By Kade Crockford and Chris Ott

Like so many people all over the world, we at the ACLU are reeling from the aftermath of yet another mass shooting, this time at a Latinx LGBTQ event at the Pulse Nightclub in Orlando. Seeing so many lives taken and so many people hurt, yet again, can lead to feelings of powerlessness. We have no easy solutions to the persistent problem of mass slaughter in our nation.

But we know that when our principles are tested, we must reflect on their importance.

The ACLU stands against the cynical exploitation of tragedies, like the attack in Orlando, to promote discriminatory policies that harm civil rights and civil liberties, while at the same time doing nothing to protect public safety.

We cannot abide the demonization of entire groups of people, particularly Muslims, or so-called counter-terrorism efforts that amount to little more than racial and religious profiling.

We cannot abide calls for retaliation against entire communities, particularly from corners that have long opposed equal rights for LGBTQ people and immigrants. While the thoughts, prayers, and condolences from political leaders to the predominately LGBTQ Latinx Orlando victims may indeed be heartfelt, we cannot and will not forget the hundreds of anti-LGBTQ and anti-immigrant measures that too many of these same leaders have supported for years, and which they continue to promote. Right now across the nation elected officials are campaigning against trans-rights legislation, and even actively advancing policies and legislation that single out LGBTQ and undocumented people for discrimination.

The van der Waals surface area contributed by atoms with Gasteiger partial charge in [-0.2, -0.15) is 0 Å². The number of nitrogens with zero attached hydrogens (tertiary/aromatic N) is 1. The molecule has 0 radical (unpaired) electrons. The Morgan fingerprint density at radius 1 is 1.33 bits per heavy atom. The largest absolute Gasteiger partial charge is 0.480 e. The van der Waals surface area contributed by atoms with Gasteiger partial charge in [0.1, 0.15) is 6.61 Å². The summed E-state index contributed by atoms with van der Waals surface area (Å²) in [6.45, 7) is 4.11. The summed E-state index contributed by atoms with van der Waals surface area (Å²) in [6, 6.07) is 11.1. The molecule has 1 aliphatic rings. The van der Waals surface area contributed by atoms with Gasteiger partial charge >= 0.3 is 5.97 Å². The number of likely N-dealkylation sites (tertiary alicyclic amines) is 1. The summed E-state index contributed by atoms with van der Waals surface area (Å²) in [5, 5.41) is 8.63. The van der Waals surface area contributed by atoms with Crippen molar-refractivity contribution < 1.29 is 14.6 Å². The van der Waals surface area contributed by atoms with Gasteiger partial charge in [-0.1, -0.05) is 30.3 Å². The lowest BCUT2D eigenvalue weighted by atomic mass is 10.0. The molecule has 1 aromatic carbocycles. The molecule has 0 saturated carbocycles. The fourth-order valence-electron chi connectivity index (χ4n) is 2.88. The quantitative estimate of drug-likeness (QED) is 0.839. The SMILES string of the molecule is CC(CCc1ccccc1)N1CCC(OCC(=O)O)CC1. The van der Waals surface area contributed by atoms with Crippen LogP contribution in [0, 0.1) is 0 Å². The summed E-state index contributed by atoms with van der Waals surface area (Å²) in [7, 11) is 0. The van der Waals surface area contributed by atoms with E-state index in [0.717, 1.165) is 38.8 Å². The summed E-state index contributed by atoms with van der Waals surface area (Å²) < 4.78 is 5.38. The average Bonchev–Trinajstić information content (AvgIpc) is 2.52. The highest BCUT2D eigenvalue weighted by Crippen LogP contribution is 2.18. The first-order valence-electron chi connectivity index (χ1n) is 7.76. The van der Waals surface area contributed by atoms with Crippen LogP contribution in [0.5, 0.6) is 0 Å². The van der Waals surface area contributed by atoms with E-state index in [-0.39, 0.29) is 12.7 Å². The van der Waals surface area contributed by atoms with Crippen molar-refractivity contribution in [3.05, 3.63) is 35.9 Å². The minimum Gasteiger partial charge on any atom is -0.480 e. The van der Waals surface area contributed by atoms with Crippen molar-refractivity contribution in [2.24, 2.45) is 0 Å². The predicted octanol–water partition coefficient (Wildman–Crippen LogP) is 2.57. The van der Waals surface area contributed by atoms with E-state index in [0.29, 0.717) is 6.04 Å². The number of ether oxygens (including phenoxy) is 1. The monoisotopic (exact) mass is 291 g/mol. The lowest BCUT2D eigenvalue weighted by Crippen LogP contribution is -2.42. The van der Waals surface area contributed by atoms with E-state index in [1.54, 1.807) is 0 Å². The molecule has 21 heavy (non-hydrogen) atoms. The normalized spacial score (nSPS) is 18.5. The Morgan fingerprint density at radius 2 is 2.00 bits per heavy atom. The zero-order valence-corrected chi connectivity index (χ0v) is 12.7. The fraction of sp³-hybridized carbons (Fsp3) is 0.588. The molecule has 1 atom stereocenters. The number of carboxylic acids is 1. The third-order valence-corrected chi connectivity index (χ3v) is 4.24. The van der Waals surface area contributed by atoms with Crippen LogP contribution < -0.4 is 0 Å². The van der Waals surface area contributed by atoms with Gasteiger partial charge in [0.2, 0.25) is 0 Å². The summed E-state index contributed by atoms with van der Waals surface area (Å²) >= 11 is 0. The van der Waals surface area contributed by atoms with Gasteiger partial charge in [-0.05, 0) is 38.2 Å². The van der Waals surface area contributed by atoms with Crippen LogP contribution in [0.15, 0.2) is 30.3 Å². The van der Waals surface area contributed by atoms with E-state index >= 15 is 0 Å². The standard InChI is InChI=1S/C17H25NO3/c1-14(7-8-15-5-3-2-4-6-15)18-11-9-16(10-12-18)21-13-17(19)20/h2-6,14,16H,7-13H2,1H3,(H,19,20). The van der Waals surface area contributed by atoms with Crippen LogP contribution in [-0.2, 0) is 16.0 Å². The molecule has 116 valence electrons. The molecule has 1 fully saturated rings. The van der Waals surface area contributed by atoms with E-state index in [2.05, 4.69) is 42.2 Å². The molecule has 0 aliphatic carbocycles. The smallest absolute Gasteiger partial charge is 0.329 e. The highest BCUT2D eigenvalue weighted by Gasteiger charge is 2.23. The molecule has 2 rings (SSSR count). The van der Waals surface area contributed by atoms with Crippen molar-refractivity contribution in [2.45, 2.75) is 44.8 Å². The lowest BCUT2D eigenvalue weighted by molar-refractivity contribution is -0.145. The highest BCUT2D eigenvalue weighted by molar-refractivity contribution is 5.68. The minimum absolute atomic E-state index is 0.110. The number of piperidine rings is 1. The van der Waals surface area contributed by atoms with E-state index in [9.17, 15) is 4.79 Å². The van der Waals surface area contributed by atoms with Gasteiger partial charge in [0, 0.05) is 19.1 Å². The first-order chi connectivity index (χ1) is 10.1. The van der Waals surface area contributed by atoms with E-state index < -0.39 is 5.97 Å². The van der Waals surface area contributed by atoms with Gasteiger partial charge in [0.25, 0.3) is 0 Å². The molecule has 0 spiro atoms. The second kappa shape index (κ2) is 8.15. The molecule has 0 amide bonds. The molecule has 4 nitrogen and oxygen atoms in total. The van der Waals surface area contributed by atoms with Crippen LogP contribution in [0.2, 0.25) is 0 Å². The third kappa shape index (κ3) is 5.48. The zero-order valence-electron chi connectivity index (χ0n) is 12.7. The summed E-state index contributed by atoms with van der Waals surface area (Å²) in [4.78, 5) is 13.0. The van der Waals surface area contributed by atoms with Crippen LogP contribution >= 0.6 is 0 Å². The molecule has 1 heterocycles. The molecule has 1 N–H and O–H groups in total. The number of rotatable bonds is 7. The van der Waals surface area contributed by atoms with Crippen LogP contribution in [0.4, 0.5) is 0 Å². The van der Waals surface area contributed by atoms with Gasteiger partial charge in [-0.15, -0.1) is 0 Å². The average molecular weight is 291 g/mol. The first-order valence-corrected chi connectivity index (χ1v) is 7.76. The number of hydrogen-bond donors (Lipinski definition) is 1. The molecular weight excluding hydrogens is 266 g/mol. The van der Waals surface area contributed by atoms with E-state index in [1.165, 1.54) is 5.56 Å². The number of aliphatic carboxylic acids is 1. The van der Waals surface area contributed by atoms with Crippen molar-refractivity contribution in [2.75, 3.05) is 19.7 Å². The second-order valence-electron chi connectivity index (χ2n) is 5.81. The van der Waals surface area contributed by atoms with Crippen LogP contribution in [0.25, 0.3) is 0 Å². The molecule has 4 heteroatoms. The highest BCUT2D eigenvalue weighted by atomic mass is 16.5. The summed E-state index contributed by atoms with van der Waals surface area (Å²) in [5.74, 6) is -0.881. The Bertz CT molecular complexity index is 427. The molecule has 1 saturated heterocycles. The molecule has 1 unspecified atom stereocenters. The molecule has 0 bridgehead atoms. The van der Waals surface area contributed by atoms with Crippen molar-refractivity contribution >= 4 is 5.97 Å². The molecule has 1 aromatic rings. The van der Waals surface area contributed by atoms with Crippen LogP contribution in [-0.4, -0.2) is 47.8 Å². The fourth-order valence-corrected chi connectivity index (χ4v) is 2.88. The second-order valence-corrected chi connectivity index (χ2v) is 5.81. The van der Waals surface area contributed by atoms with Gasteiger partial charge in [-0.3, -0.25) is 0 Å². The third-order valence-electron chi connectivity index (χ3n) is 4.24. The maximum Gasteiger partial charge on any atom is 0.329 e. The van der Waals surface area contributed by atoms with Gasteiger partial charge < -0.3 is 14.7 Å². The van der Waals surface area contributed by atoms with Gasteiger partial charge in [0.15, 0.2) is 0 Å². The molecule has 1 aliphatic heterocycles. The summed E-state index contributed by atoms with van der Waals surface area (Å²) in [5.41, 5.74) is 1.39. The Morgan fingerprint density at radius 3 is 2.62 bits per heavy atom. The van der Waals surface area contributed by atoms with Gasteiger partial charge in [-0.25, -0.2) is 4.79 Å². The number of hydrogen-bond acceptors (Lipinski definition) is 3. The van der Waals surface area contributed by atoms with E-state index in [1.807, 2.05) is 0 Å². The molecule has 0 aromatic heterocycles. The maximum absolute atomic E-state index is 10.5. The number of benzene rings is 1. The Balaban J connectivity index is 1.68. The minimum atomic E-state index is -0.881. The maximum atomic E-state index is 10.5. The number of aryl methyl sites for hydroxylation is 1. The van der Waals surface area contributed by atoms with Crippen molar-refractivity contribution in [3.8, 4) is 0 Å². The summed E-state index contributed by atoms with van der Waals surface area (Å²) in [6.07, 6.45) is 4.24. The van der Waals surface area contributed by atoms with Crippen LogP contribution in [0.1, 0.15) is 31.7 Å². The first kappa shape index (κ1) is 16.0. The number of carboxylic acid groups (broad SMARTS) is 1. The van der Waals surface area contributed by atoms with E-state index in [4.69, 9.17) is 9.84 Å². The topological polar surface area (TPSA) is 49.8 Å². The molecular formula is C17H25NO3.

Finally, we cannot abide officials using this attack as an excuse to authorize even more invasive, unconstitutional surveillance of all of us. Dragnet surveillance doesn’t protect public safety, in part because building a bigger and bigger haystack only makes it harder to find and do something about the needles.

The ACLU will continue working to defend the constitutional rights of oppressed people, including immigrants, LGBTQ people, and religious minorities, as we have for nearly one hundred years. Our hearts feel heavy with grief, but our principles remain true.

As the great labor organizer Mother Jones said, we pray for the dead and we will continue to fight like hell for the living.